NCI Dictionary of Cancer Terms

The NCI Dictionary of Cancer Terms features 8,390 terms related to cancer and medicine.

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stage IIIC melanoma
(... MEH-luh-NOH-muh)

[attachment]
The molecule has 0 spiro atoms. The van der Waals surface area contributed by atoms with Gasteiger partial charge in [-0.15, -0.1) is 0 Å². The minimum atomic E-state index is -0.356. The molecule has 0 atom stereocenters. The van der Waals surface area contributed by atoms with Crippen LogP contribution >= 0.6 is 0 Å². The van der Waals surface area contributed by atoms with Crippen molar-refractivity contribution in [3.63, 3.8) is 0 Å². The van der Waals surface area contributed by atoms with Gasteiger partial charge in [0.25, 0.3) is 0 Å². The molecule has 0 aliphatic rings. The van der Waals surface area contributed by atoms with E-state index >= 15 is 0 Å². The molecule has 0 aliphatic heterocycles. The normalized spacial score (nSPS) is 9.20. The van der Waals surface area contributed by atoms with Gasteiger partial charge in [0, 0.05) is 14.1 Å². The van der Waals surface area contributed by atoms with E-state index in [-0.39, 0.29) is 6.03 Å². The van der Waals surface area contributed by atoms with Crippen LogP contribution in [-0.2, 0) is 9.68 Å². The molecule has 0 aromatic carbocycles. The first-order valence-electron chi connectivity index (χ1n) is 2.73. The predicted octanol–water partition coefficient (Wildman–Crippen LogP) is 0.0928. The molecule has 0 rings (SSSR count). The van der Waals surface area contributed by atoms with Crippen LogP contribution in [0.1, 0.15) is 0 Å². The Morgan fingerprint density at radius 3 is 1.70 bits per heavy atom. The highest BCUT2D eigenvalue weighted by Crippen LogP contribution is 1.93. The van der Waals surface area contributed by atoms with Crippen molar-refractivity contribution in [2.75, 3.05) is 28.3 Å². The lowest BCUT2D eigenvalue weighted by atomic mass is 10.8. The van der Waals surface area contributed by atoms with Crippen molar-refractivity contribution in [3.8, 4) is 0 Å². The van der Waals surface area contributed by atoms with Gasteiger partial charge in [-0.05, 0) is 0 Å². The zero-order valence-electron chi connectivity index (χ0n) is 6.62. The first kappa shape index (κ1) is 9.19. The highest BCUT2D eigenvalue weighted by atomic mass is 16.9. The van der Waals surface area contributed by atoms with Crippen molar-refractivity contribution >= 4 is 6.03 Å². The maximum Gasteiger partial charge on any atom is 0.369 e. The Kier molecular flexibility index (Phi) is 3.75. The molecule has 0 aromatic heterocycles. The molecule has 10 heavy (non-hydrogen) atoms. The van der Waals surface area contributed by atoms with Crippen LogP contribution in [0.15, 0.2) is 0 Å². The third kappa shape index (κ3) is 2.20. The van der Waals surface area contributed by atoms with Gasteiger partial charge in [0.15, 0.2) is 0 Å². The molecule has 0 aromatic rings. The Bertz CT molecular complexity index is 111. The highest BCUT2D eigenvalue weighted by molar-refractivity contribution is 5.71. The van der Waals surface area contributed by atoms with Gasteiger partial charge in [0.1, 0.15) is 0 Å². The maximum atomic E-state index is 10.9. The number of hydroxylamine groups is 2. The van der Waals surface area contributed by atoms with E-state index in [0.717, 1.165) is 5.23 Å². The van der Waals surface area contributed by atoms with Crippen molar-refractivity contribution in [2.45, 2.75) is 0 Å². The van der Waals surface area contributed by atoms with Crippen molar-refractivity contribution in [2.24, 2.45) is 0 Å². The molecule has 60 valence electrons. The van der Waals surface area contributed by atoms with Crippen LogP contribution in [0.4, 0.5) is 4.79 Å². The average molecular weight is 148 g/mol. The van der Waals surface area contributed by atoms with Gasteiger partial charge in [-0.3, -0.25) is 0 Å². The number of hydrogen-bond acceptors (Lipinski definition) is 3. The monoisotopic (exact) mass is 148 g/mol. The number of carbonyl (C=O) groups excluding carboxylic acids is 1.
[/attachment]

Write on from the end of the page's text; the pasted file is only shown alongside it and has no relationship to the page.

Stage III is divided into stages IIIA, IIIB, IIIC, and IIID. In stage IIIC, it is not known where the cancer began or the primary tumor can no longer be seen. Cancer is found: (1) in two or three lymph nodes; or (2) in one lymph node and there are microsatellite tumors, satellite tumors, and/or in-transit metastases on or under the skin; or (3) in four or more lymph nodes, or in any number of lymph nodes that are matted together; or (4) in two or more lymph nodes and/or in any number of lymph nodes that are matted together. There are microsatellite tumors, satellite tumors, and/or in-transit metastases on or under the skin; OR the tumor is not more than 2 millimeters thick, with or without ulceration (a break in the skin), or not more than 4 millimeters thick, without ulceration. Cancer is found: (1) in one lymph node and there are microsatellite tumors, satellite tumors, and/or in-transit metastases on or under the skin; or (2) in four or more lymph nodes, or in any number of lymph nodes that are matted together; or (3) in two or more lymph nodes and/or in any number of lymph nodes that are matted together. There are microsatellite tumors, satellite tumors, and/or in-transit metastases on or under the skin; OR the tumor is more than 2 but not more than 4 millimeters thick, with ulceration, or more than 4 millimeters thick, without ulceration. Cancer is found in one or more lymph nodes and/or in any number of lymph nodes that are matted together. There may be microsatellite tumors, satellite tumors, and/or in-transit metastases on or under the skin; OR the tumor is more than 4 millimeters thick, with ulceration. Cancer is found in one or more lymph nodes and/or there are microsatellite tumors, satellite tumors, and/or in-transit metastases on or under the skin.